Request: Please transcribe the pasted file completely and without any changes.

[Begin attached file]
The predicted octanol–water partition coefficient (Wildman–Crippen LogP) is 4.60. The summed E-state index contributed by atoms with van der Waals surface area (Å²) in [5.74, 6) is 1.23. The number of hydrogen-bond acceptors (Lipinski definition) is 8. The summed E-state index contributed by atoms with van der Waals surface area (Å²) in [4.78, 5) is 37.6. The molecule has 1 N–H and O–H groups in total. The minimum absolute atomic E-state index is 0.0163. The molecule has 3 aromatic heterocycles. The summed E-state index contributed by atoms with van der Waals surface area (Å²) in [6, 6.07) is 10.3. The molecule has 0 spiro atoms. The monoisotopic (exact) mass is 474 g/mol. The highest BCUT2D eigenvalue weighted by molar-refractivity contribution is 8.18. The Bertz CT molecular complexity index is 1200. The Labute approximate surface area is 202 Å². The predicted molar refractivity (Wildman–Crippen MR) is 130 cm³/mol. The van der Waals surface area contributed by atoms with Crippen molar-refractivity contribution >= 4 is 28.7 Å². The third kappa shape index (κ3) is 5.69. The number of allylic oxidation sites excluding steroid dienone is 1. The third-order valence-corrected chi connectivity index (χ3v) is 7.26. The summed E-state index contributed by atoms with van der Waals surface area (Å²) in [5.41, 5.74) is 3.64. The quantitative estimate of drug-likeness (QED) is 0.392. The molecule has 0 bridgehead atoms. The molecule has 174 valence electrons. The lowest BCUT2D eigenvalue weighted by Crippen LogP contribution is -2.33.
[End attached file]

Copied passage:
The predicted octanol–water partition coefficient (Wildman–Crippen LogP) is 4.60. The summed E-state index contributed by atoms with van der Waals surface area (Å²) in [5.74, 6) is 1.23. The number of hydrogen-bond acceptors (Lipinski definition) is 8. The summed E-state index contributed by atoms with van der Waals surface area (Å²) in [4.78, 5) is 37.6. The molecule has 1 N–H and O–H groups in total. The minimum absolute atomic E-state index is 0.0163. The molecule has 3 aromatic heterocycles. The summed E-state index contributed by atoms with van der Waals surface area (Å²) in [6, 6.07) is 10.3. The molecule has 0 spiro atoms. The monoisotopic (exact) mass is 474 g/mol. The highest BCUT2D eigenvalue weighted by molar-refractivity contribution is 8.18. The Bertz CT molecular complexity index is 1200. The Labute approximate surface area is 202 Å². The predicted molar refractivity (Wildman–Crippen MR) is 130 cm³/mol. The van der Waals surface area contributed by atoms with Crippen molar-refractivity contribution >= 4 is 28.7 Å². The third kappa shape index (κ3) is 5.69. The number of allylic oxidation sites excluding steroid dienone is 1. The third-order valence-corrected chi connectivity index (χ3v) is 7.26. The summed E-state index contributed by atoms with van der Waals surface area (Å²) in [5.41, 5.74) is 3.64. The quantitative estimate of drug-likeness (QED) is 0.392. The molecule has 0 bridgehead atoms. The molecule has 174 valence electrons. The lowest BCUT2D eigenvalue weighted by Crippen LogP contribution is -2.33.